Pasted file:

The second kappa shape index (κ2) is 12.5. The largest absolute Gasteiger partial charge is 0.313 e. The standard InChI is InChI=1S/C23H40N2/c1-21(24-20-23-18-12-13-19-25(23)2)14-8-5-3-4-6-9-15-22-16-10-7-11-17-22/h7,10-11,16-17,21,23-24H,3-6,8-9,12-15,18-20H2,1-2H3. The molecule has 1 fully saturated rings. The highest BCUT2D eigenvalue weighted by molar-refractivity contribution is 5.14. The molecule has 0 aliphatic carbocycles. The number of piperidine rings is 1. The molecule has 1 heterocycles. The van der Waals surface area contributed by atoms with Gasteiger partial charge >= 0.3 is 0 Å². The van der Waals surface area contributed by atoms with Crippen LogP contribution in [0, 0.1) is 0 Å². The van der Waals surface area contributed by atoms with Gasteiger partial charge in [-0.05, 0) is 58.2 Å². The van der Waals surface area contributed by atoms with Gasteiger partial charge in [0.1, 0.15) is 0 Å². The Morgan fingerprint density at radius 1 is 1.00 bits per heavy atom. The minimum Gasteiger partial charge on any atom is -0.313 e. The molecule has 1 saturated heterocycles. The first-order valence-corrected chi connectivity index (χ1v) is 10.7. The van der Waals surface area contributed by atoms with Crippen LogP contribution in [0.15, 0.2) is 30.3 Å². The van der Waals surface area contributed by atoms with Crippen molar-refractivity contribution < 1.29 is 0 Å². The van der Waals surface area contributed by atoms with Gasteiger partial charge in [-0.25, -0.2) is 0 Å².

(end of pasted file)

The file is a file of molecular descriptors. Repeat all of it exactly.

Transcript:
The second kappa shape index (κ2) is 12.5. The largest absolute Gasteiger partial charge is 0.313 e. The standard InChI is InChI=1S/C23H40N2/c1-21(24-20-23-18-12-13-19-25(23)2)14-8-5-3-4-6-9-15-22-16-10-7-11-17-22/h7,10-11,16-17,21,23-24H,3-6,8-9,12-15,18-20H2,1-2H3. The molecule has 1 fully saturated rings. The highest BCUT2D eigenvalue weighted by molar-refractivity contribution is 5.14. The molecule has 0 aliphatic carbocycles. The number of piperidine rings is 1. The molecule has 1 heterocycles. The van der Waals surface area contributed by atoms with Gasteiger partial charge >= 0.3 is 0 Å². The van der Waals surface area contributed by atoms with Crippen LogP contribution in [0, 0.1) is 0 Å². The van der Waals surface area contributed by atoms with Gasteiger partial charge in [-0.05, 0) is 58.2 Å². The van der Waals surface area contributed by atoms with Gasteiger partial charge in [0.1, 0.15) is 0 Å². The Morgan fingerprint density at radius 1 is 1.00 bits per heavy atom. The minimum Gasteiger partial charge on any atom is -0.313 e. The molecule has 1 saturated heterocycles. The first-order valence-corrected chi connectivity index (χ1v) is 10.7. The van der Waals surface area contributed by atoms with Crippen LogP contribution in [0.15, 0.2) is 30.3 Å². The van der Waals surface area contributed by atoms with Crippen molar-refractivity contribution < 1.29 is 0 Å². The van der Waals surface area contributed by atoms with Gasteiger partial charge in [-0.25, -0.2) is 0 Å².